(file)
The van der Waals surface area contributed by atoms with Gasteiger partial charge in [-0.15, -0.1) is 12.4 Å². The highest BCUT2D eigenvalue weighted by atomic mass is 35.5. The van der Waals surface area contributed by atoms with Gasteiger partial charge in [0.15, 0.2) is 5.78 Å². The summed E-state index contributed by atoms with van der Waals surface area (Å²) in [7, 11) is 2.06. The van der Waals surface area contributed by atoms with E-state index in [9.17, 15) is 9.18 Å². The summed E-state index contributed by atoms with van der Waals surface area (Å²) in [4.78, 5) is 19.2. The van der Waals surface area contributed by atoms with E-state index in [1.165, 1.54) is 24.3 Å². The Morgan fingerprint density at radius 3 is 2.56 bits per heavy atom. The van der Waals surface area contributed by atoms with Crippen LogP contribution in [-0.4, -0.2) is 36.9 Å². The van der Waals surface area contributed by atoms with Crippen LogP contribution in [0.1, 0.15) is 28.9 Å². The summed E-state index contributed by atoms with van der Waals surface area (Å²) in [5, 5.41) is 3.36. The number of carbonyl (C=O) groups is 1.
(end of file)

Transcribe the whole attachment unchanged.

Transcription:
The van der Waals surface area contributed by atoms with Gasteiger partial charge in [-0.15, -0.1) is 12.4 Å². The highest BCUT2D eigenvalue weighted by atomic mass is 35.5. The van der Waals surface area contributed by atoms with Gasteiger partial charge in [0.15, 0.2) is 5.78 Å². The summed E-state index contributed by atoms with van der Waals surface area (Å²) in [7, 11) is 2.06. The van der Waals surface area contributed by atoms with E-state index in [9.17, 15) is 9.18 Å². The summed E-state index contributed by atoms with van der Waals surface area (Å²) in [4.78, 5) is 19.2. The van der Waals surface area contributed by atoms with E-state index in [1.165, 1.54) is 24.3 Å². The Morgan fingerprint density at radius 3 is 2.56 bits per heavy atom. The van der Waals surface area contributed by atoms with Crippen LogP contribution in [-0.4, -0.2) is 36.9 Å². The van der Waals surface area contributed by atoms with Crippen LogP contribution in [0.1, 0.15) is 28.9 Å². The summed E-state index contributed by atoms with van der Waals surface area (Å²) in [5, 5.41) is 3.36. The number of carbonyl (C=O) groups is 1.